In first-line, defined-length CLL treatment, a prognostic association exists between U-MRD and improved outcomes [19, 21, 23, 24, 43, 44]. In relapsed/refractory CLL, preliminary evidence suggests a valid association between U-MRD and improved outcomes with BCL-2 inhibitor treatment (venetoclax ± rituximab), irrespective of del(17p) status [41, 42, 45, 46]. To date, no correlation between MRD status and time-to-event outcomes has been established for B cell receptor (BCR) inhibitor monotherapy or combinations with CD20 mAbs. BCR inhibitor-based treatment is uncommonly associated with U-MRD and is continuous and indefinite, which likely impacts this.

The value of U-MRD as a surrogate for time-to-event endpoints has not been proven in prospective trials. Consequently, MRD is currently not accepted as a surrogate endpoint by regulatory authorities. European Medicines Agency guidelines for anticancer medicinal products state that U-MRD in patients with CLL who are in clinical CR may be used as an intermediate endpoint for licensure in randomized well-controlled studies designed to show PFS superiority provided certain conditions are met [15]. Outside of clinical trials and the setting of allotransplantation, evidence is insufficient to support modification of patient management based on MRD assessment.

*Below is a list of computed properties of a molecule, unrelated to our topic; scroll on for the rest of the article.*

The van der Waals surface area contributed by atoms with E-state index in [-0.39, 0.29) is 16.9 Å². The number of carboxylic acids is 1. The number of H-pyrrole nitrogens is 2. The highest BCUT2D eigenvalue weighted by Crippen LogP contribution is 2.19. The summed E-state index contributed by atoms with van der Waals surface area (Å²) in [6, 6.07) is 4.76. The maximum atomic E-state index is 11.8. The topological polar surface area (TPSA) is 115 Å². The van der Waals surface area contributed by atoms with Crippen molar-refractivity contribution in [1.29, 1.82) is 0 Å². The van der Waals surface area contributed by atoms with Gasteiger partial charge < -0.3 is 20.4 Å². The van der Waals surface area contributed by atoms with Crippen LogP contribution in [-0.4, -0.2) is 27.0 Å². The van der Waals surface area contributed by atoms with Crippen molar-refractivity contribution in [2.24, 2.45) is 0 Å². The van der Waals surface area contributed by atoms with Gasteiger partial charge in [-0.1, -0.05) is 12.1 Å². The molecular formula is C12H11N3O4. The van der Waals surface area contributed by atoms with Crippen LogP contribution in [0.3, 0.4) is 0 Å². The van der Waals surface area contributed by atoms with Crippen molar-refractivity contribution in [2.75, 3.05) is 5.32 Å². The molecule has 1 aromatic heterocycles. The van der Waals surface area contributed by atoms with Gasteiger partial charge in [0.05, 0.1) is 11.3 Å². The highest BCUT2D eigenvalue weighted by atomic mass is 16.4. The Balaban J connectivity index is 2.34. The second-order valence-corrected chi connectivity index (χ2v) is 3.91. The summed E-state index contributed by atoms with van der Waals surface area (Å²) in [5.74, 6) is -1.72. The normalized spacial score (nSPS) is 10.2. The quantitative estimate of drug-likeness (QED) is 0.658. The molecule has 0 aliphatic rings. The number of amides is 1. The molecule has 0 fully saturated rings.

Consensus recommendations

Clinical trials should investigate U-MRD rates for different therapies, U-MRD duration, and its impact on outcome. The role of MRD as a surrogate for PFS, specific to treatment type, needs validation, requiring MRD assessment in as many trials as possible, independent of the likelihood of achieving U-MRD. Trials should evaluate whether U-MRD is more reliable in predicting outcomes than clinical response and whether MRD-driven management modifications lead to improved outcomes. U-MRD status may be a suitable endpoint in trials designed to evaluate depth of response (even in the absence of a comparator), and because of its correlation with PFS, it may also be used in trials of fixed-duration treatments to inform treatment-stopping decisions. Patients should be followed until progression and next CLL treatment.